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How Does an Intervention Work?

Just about any organisation involved in drug or alcohol recovery will recommend intervention as a possible tool to motivate the substance abuser to seek treatment. Certainly, there is good reason for doing so. The intervention is a tool that has been used since the 1960s as a means of getting the attention of someone addicted to drugs or alcohol. When done correctly, it can be a very powerful tool as well.

We will attempt to describe how an intervention works in the subsequent paragraphs. If you are interested in knowing the step-by-step process, we have covered that elsewhere on this website. What we hope you glean from this information is the fact that interventions can, and do, work.

Why an Intervention?

The first thing to address is the question of why an intervention is necessary. It comes down to the fact that the drug addict or alcoholic is incapable of thinking clearly about his or her behaviour. Moreover, until he or she either hits rock bottom or gets some clarity of thought, it is highly unlikely he or she will be willing to seek the treatment they need to get better. That’s the point of the intervention.

The intervention is designed to bring some much-needed clarity, even if only for a short amount of time. If the alcoholic or drug abuser can see how damaging his or her behaviour is to them self and others, that little bit of knowledge may trigger in them a desire to enrol in a treatment programme. Far better to motivate him or her this way than to wait until they reach rock bottom.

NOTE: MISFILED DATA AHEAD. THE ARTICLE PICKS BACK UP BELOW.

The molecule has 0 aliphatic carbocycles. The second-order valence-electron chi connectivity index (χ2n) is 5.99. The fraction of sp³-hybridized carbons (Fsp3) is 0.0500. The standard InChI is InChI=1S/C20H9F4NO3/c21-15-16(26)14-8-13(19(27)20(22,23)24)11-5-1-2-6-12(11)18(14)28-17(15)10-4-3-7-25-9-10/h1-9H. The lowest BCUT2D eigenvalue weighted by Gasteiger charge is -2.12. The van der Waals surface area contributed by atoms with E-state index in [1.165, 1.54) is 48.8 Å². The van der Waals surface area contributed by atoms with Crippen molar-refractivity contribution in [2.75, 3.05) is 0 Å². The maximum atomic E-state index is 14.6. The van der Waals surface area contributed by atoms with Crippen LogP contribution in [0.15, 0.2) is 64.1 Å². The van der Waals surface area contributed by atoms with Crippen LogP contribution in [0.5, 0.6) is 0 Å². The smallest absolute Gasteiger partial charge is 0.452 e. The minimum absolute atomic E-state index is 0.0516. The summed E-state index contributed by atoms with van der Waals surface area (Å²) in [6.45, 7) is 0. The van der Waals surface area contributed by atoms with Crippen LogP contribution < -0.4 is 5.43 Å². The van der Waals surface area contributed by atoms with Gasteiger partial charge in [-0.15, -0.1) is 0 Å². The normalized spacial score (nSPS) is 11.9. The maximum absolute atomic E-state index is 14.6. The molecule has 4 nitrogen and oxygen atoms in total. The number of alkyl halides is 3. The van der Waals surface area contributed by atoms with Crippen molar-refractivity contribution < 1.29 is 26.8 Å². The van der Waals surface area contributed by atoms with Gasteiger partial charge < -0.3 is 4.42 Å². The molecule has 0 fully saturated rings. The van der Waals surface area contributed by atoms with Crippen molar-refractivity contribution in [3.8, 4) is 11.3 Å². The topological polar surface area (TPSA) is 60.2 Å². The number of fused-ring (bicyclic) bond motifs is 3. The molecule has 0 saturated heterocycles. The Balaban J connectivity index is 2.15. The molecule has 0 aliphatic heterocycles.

How Does It Motivate?

There are some experts who recommend that intervention be focused on the individual, as a means of showing him or her how they are destroying their own life through addiction. Those who adhere to this philosophy believe the alcoholic or drug abuser will be willing to change once he or she sees the reality of the situation.

Others in the field recommend the opposite strategy. They say it is useless to confront the alcoholic or drug user on the basis of how he or she is harming them self, because their addiction is evidence they are not concerned with their own well-being. They suggest a better strategy is to focus on family members and friends. The idea is to open the person’s eyes to the harm he or she is causing the people closest to them. This knowledge, combined with the fact that very few addicts are intentionally trying to hurt their loved ones, may be enough to trigger a response.

In either case, an intervention is most successful when the group conducting it is able to break through the fog of alcohol or drugs. Breaking through is a strategic and methodical process that seeks to build what one person has to say on top of what others have already said. It is a process of offering such an insurmountable amount of evidence to the damage addiction is causing, that the individual cannot find a way around it.

Very briefly, here is the process for conducting an intervention:

  • assemble a group of willing participants